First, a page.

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Barbi Law and Craig Hall

The purpose of this study was to examine the influence of skill level and age on golfers’ (n = 188) use of observational learning for skill, strategy, and performance functions, as assessed by the Functions of Observational Learning Questionnaire. Golf handicap was used as an objective measure of golf skill level, with a lower handicap reflecting a higher skill level. It was hypothesized that both age and skill level would predict observational learning use, with younger and less experienced golfers reporting increased use of all three functions of observational learning. It was also predicted that age and skill level would interact to predict use of the performance function, with younger golfers employing more of that function than older golfers at the same skill level. Partial support was obtained for these hypotheses. Regression analyses revealed that the interaction of age and skill level predicted use of the skill function. Younger golfers employed more of the skill function than older golfers; however this discrepancy increased as skill level decreased. Age, and not skill level, was a significant predictor of golfers’ use of both the strategy and performance functions, with younger golfers employing more of these functions than older golfers. These results suggest that age-related factors may have a greater impact than skill-related factors on observational learning use across the lifespan.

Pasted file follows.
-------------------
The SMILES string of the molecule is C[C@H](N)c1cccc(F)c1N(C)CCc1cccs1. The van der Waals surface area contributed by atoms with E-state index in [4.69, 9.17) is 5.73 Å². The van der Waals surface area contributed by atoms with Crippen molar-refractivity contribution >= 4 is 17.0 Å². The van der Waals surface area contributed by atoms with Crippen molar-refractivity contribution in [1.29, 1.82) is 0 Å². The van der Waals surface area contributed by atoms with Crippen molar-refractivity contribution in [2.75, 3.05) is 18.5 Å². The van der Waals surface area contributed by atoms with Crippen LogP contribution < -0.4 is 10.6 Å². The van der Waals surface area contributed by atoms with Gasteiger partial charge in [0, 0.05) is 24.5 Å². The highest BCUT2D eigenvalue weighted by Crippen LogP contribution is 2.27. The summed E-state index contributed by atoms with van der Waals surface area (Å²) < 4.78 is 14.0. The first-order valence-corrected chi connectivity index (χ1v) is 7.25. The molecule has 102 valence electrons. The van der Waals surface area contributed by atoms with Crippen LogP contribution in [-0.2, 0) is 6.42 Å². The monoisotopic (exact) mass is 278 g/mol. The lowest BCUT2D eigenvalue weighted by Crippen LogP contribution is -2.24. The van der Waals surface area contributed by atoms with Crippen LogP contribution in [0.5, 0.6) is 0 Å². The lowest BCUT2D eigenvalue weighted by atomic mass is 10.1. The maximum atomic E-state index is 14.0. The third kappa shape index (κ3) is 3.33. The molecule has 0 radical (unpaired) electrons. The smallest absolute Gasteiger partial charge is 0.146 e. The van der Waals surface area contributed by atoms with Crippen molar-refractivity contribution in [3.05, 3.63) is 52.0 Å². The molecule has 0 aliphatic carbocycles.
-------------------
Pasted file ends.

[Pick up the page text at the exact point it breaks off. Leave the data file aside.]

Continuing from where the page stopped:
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Rachel A. Van Woezik, Colin D. McLaren, Jean Côté, Karl Erickson, Barbi Law, Denyse Lafrance Horning, Bettina Callary, and Mark W. Bruner

In an ever-evolving society, sport coaches are presented with a number of avenues through which they can acquire and refine their coaching knowledge. The purpose of this research was to replicate and extend past research to gain an up-to-date understanding of how coaches are presently gaining knowledge. This was done through a constructive replication using a sequential explanatory mixed-method design. Study 1 included 798 coaches who completed an online questionnaire detailing their use of 16 sources of coaching knowledge. Coaches’ top three most used sources were interacting with coaches, learning by doing, and observing others. In contrast, the top three most preferred sources were observing others, interacting with coaches, and having a mentor. To contextualize these findings, Study 2 used a qualitative design in which 14 coaches were interviewed to understand their experiences with different knowledge sources. Five distinct narrative types were identified: recent elite athletes, parent coaches, coach developers, teacher coaches, and experienced coaches. Coaches reported engaging in more social and unstructured learning experiences, and the reasons for their preferences appeared to differ based on lifestyle and perceived barriers. Collectively, these findings highlight how coaches gain knowledge and why they prefer certain sources over others.